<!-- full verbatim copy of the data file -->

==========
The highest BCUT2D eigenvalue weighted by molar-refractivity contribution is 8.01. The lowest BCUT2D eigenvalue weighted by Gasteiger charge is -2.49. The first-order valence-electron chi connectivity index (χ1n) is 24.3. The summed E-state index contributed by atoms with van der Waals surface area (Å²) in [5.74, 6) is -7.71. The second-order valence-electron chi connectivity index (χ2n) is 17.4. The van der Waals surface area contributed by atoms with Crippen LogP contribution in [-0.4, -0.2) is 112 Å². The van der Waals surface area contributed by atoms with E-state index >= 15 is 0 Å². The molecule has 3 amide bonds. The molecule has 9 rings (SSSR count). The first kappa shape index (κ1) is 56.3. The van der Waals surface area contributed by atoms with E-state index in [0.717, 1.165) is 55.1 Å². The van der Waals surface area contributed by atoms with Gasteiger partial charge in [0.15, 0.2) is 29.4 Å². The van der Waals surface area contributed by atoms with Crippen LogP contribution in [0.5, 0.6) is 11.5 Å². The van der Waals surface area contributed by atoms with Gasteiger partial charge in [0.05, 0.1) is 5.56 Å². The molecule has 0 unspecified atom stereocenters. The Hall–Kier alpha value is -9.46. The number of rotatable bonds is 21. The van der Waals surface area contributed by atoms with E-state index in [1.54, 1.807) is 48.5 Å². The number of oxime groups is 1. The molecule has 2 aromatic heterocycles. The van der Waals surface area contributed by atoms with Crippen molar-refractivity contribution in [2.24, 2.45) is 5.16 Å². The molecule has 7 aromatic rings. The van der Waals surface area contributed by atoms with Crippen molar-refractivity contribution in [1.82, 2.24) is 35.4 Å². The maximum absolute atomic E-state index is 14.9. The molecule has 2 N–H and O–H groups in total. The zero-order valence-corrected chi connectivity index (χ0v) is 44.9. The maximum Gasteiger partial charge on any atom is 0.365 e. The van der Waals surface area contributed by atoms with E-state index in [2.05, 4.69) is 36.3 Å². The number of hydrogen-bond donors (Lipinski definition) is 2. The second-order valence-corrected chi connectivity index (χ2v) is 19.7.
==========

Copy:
The highest BCUT2D eigenvalue weighted by molar-refractivity contribution is 8.01. The lowest BCUT2D eigenvalue weighted by Gasteiger charge is -2.49. The first-order valence-electron chi connectivity index (χ1n) is 24.3. The summed E-state index contributed by atoms with van der Waals surface area (Å²) in [5.74, 6) is -7.71. The second-order valence-electron chi connectivity index (χ2n) is 17.4. The van der Waals surface area contributed by atoms with Crippen LogP contribution in [-0.4, -0.2) is 112 Å². The van der Waals surface area contributed by atoms with E-state index >= 15 is 0 Å². The molecule has 3 amide bonds. The molecule has 9 rings (SSSR count). The first kappa shape index (κ1) is 56.3. The van der Waals surface area contributed by atoms with E-state index in [0.717, 1.165) is 55.1 Å². The van der Waals surface area contributed by atoms with Gasteiger partial charge in [0.15, 0.2) is 29.4 Å². The van der Waals surface area contributed by atoms with Crippen LogP contribution in [0.5, 0.6) is 11.5 Å². The van der Waals surface area contributed by atoms with Gasteiger partial charge in [0.05, 0.1) is 5.56 Å². The molecule has 0 unspecified atom stereocenters. The Hall–Kier alpha value is -9.46. The number of rotatable bonds is 21. The van der Waals surface area contributed by atoms with E-state index in [1.54, 1.807) is 48.5 Å². The number of oxime groups is 1. The molecule has 2 aromatic heterocycles. The van der Waals surface area contributed by atoms with Crippen molar-refractivity contribution in [2.24, 2.45) is 5.16 Å². The molecule has 7 aromatic rings. The van der Waals surface area contributed by atoms with Crippen molar-refractivity contribution in [1.82, 2.24) is 35.4 Å². The maximum absolute atomic E-state index is 14.9. The molecule has 2 N–H and O–H groups in total. The zero-order valence-corrected chi connectivity index (χ0v) is 44.9. The maximum Gasteiger partial charge on any atom is 0.365 e. The van der Waals surface area contributed by atoms with E-state index in [2.05, 4.69) is 36.3 Å². The number of hydrogen-bond donors (Lipinski definition) is 2. The second-order valence-corrected chi connectivity index (χ2v) is 19.7.